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Autonomous Driving and Related Technologies

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2019 ASEE Annual Conference & Exposition


Tampa, Florida

Publication Date

June 15, 2019

Start Date

June 15, 2019

End Date

October 19, 2019

Conference Session

Computing Research II

Tagged Division

Computing and Information Technology

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Paper Authors


Rendong Bai Eastern Kentucky University

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Dr. Rendong Bai received his PhD degree in Computer Science from University of Kentucky in 2008. From 2007 to 2008, he worked at Eastern Kentucky University in the Department of Computer Science as a Visiting Assistant Professor. He was an Assistant/Associate Professor in the School of Technology at Eastern Illinois University from 2008 to 2018. In Fall 2018, he joined the Applied Engineering and Technology department at Eastern Kentucky University. His research interests include mobile computing, server technology, network security, multimedia and web technologies, computer-aided design and manufacturing, quality management, and renewable energy.

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Wutthigrai Boonsuk Eastern Illinois University

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Dr. Wutthigrai Boonsuk is an associate professor of Applied Engineering and Technology at Eastern Illinois University. He earned his master’s and doctorate degrees in Industrial and Manufacturing System Engineering from Iowa State University. Dr. Boonsuk also received his second master’s degree in Human Computer Interaction from the same university. His research interests include 3D stereoscopic applications, Manufacturing Systems, Rapid Prototyping, Robotic and Controller Systems, Virtual Reality, and Geographic Information System (GIS). Dr. Boonsuk may be reached at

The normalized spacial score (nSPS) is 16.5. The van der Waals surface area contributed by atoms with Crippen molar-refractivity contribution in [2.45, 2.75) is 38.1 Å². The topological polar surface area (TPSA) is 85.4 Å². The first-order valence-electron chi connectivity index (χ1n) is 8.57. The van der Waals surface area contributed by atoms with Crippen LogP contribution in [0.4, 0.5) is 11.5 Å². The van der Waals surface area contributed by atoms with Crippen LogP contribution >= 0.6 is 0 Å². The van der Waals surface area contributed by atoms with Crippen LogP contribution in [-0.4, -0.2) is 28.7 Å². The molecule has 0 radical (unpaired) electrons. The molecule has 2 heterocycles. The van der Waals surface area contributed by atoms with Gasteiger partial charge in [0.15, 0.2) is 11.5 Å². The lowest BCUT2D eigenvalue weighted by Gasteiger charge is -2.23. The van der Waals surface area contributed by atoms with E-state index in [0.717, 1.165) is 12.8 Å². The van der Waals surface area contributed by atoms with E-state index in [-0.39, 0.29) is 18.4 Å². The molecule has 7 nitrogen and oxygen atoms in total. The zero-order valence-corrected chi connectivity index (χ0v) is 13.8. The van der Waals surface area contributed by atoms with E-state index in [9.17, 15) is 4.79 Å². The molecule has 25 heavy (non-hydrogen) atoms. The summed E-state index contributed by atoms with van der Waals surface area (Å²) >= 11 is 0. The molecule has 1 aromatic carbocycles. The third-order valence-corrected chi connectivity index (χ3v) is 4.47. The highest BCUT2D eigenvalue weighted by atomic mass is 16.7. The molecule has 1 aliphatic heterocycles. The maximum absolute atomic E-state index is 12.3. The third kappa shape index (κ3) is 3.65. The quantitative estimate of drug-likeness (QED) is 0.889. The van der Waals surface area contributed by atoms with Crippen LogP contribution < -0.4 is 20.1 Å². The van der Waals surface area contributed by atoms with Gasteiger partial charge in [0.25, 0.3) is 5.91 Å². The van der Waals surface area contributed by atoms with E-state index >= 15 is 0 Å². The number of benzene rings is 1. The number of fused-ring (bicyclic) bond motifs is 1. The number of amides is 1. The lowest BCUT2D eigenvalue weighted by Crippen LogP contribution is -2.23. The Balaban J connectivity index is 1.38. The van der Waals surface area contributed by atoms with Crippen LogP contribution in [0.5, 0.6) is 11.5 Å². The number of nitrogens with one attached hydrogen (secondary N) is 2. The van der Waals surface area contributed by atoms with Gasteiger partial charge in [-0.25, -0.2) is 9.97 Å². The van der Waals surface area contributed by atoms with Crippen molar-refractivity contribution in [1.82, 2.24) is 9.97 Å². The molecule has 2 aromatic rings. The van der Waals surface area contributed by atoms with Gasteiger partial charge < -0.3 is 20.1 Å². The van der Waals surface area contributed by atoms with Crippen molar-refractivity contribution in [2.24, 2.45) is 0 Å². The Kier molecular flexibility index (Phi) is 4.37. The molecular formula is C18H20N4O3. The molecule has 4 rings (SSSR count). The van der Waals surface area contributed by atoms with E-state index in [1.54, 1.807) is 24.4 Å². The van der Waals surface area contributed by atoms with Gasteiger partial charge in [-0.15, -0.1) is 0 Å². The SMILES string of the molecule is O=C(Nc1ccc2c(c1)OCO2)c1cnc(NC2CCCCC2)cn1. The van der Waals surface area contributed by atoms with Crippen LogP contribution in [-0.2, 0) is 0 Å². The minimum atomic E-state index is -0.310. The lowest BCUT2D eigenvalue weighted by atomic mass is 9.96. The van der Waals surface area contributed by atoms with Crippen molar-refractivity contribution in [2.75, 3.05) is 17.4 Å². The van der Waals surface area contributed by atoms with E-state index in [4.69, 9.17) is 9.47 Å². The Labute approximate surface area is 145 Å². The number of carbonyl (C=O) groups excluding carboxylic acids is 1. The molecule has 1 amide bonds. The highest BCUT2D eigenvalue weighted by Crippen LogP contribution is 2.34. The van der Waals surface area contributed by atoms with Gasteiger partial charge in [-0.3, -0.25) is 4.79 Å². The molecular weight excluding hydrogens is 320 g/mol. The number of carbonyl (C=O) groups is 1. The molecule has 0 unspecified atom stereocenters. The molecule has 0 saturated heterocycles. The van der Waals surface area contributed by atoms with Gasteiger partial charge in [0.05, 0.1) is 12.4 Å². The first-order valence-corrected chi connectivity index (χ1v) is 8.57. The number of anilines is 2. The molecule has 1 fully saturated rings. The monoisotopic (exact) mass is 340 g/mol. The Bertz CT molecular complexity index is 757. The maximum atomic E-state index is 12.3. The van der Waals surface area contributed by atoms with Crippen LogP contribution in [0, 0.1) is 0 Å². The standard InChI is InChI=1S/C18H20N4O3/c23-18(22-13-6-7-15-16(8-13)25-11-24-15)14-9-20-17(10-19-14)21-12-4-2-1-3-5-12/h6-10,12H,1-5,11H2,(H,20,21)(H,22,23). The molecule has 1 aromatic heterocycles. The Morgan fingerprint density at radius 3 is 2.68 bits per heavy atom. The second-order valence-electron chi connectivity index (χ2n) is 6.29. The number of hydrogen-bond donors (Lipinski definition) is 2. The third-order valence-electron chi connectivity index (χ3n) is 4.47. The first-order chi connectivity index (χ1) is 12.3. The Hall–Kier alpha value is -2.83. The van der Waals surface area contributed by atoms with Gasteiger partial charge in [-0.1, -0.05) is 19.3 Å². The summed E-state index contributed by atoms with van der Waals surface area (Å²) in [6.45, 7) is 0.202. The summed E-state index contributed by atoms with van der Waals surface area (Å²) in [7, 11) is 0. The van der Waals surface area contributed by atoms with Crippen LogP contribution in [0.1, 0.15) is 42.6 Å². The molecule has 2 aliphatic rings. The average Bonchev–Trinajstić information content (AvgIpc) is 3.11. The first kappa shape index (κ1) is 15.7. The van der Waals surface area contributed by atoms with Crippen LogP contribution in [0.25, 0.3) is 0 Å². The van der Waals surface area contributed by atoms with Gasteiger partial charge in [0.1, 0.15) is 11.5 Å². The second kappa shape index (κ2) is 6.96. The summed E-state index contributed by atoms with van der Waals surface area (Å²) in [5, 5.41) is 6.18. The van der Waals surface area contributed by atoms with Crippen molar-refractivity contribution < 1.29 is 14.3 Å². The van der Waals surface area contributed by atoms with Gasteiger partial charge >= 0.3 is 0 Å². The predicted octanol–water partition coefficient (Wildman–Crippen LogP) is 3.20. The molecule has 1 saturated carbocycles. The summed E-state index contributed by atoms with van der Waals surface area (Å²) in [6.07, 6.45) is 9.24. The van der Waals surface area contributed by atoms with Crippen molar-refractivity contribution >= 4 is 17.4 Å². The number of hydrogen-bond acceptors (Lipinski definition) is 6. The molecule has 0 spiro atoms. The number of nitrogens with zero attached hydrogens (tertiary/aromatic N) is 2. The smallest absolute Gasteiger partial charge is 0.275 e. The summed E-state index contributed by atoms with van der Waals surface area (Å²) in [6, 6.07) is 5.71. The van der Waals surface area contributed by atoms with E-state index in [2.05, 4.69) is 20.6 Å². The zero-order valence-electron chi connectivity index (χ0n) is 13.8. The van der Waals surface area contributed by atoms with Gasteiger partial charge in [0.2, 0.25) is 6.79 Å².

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Peter P. Liu

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We’re in the middle of a rapid evolution of how vehicles are operated on road. Thanks to innovations such as sensor technology, data analysis, and artificial intelligence, a growing number of companies from outside the traditional automobile industry join the race of building ultimately autonomous vehicles.

In this paper, we conduct a study on self-driving technology. We first explain the benefits of autonomous cars. The primary benefit is that they reduce accidents and save lives. There has been a long history of developing self-driving cars, from Stanford Cart in 1961 to Tesla and Google at present. The differences between Tesla and Google are mainly in two areas, computer vision technology and human car control.

Self-driving is challenging and requires a wide range of technologies, including learning the environment, tracking objects, localization, path planning, and control. We illustrate finding lane lines with computer vision and predicting the location of other vehicles using Kalman filters.

Bai, R., & Boonsuk, W., & Liu, P. P. (2019, June), Autonomous Driving and Related Technologies Paper presented at 2019 ASEE Annual Conference & Exposition , Tampa, Florida. 10.18260/1-2--32137

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